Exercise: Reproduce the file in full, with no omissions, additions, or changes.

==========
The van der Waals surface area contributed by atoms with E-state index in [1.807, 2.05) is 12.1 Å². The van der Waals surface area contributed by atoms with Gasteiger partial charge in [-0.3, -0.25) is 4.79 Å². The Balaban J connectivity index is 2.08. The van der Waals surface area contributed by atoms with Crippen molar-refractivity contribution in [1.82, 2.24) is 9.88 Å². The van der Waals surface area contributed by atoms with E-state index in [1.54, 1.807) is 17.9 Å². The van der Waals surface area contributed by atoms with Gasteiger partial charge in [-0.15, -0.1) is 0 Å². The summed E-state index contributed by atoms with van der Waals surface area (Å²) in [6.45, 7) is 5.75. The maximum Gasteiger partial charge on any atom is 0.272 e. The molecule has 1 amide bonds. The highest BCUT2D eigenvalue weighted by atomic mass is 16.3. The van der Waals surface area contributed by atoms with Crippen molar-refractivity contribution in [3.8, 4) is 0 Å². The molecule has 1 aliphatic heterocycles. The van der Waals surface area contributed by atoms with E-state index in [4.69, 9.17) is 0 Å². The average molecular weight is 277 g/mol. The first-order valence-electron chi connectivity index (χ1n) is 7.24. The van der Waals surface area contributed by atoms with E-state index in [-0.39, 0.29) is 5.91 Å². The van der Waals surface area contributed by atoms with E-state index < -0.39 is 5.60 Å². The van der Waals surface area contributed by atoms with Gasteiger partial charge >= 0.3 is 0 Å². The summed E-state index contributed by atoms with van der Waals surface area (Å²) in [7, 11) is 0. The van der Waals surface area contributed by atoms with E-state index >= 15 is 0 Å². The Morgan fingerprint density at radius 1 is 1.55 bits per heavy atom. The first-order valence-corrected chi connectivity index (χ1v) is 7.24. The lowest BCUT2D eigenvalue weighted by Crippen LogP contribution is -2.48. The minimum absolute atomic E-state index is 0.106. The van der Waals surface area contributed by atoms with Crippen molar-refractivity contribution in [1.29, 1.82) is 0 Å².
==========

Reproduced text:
The van der Waals surface area contributed by atoms with E-state index in [1.807, 2.05) is 12.1 Å². The van der Waals surface area contributed by atoms with Gasteiger partial charge in [-0.3, -0.25) is 4.79 Å². The Balaban J connectivity index is 2.08. The van der Waals surface area contributed by atoms with Crippen molar-refractivity contribution in [1.82, 2.24) is 9.88 Å². The van der Waals surface area contributed by atoms with E-state index in [1.54, 1.807) is 17.9 Å². The van der Waals surface area contributed by atoms with Gasteiger partial charge in [-0.15, -0.1) is 0 Å². The summed E-state index contributed by atoms with van der Waals surface area (Å²) in [6.45, 7) is 5.75. The maximum Gasteiger partial charge on any atom is 0.272 e. The molecule has 1 amide bonds. The highest BCUT2D eigenvalue weighted by atomic mass is 16.3. The van der Waals surface area contributed by atoms with Crippen molar-refractivity contribution in [3.8, 4) is 0 Å². The molecule has 1 aliphatic heterocycles. The van der Waals surface area contributed by atoms with E-state index in [4.69, 9.17) is 0 Å². The average molecular weight is 277 g/mol. The first-order valence-electron chi connectivity index (χ1n) is 7.24. The van der Waals surface area contributed by atoms with E-state index in [-0.39, 0.29) is 5.91 Å². The van der Waals surface area contributed by atoms with E-state index < -0.39 is 5.60 Å². The van der Waals surface area contributed by atoms with Gasteiger partial charge >= 0.3 is 0 Å². The summed E-state index contributed by atoms with van der Waals surface area (Å²) in [7, 11) is 0. The van der Waals surface area contributed by atoms with E-state index >= 15 is 0 Å². The Morgan fingerprint density at radius 1 is 1.55 bits per heavy atom. The first-order valence-corrected chi connectivity index (χ1v) is 7.24. The lowest BCUT2D eigenvalue weighted by Crippen LogP contribution is -2.48. The minimum absolute atomic E-state index is 0.106. The van der Waals surface area contributed by atoms with Crippen molar-refractivity contribution in [1.29, 1.82) is 0 Å².